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Obama set to announce new privacy measures for citizens

A lot of privacy advocates got a little worried during the press-conference where US President Barack Obama addressed the Sony hack, as he stated that the security breach was exactly why extra online powers needed to be given to intelligence agencies to thwart those responsible. However, just a few weeks later and instead of pushing for extra powers for the NSA and other groups, he's instead announced upcoming measures to improve privacy for US citizens.

The address where Obama outlines the plans is set to take place later today (16:55 GMT) and as Reuters reports, will act as a preview of his State of the Union address, slated for 20th January. His speech is expected to contain several privacy enhancing measures, as well as making the public more aware when hacks do take place. One piece of potential legislature would force companies to inform any of their customers within 30 days, should their details be stolen.


If given approval by congress, his proposal would also see the international trade in stolen identities criminalised and bring back the Consumer Privacy Bill of Rights which was initially proposed back in 2012 If enacted into law, it could give US citizens much more control over the data collected and held on them by US companies. It would allow them to demand better safeguards for any data collected and would bring about “reasonable limits” on the amount of data they could gather too.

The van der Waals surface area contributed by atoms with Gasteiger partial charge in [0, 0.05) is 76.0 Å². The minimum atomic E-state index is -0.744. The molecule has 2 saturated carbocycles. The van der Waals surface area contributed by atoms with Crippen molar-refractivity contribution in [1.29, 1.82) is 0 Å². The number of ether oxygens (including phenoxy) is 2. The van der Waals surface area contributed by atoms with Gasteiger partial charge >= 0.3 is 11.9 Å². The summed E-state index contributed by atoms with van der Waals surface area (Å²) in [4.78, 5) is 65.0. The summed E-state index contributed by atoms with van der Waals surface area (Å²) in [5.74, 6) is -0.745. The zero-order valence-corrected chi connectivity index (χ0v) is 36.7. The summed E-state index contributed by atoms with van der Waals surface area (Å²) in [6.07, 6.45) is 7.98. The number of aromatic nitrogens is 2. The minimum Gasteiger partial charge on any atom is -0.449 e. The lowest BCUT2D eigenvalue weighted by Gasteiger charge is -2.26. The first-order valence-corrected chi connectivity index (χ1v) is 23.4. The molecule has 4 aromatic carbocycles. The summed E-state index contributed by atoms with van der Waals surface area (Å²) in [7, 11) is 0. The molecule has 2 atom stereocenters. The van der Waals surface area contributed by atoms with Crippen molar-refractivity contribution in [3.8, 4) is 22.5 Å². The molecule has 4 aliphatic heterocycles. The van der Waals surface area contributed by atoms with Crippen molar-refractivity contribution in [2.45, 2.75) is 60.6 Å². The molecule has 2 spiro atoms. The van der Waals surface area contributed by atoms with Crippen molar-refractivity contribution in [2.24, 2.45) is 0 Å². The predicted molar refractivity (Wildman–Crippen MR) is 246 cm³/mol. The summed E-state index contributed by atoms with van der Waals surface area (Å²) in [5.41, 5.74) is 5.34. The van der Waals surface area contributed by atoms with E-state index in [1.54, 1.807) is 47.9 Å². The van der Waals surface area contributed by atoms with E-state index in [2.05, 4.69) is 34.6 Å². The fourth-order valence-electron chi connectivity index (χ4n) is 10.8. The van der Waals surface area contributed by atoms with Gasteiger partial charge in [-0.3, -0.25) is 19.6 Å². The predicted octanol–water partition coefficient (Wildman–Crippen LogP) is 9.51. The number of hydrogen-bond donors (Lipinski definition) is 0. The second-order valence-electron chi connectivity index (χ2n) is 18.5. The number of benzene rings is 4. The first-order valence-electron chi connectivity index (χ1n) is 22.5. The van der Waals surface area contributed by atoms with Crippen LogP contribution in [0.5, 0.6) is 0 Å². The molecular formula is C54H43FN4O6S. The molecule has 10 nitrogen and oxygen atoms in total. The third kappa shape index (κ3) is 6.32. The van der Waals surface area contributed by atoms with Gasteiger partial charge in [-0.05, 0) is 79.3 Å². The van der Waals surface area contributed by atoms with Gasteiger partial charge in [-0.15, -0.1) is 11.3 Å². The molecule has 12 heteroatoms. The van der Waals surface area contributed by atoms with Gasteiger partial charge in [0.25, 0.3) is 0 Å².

Obama is also keen to better protect students and is hoping to have the practice of gathering and selling their data banned, as well as using data from educational programs to target adverts at said students.

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KitGuru Says: Some nice measures there, even if it is a bit of an underarm throw. There's much more than could be done to tighten up privacy, but it seems unlikely at this point that Obama will do much to really curtail the NSA and its snooping. 

Image source: Wikimedia

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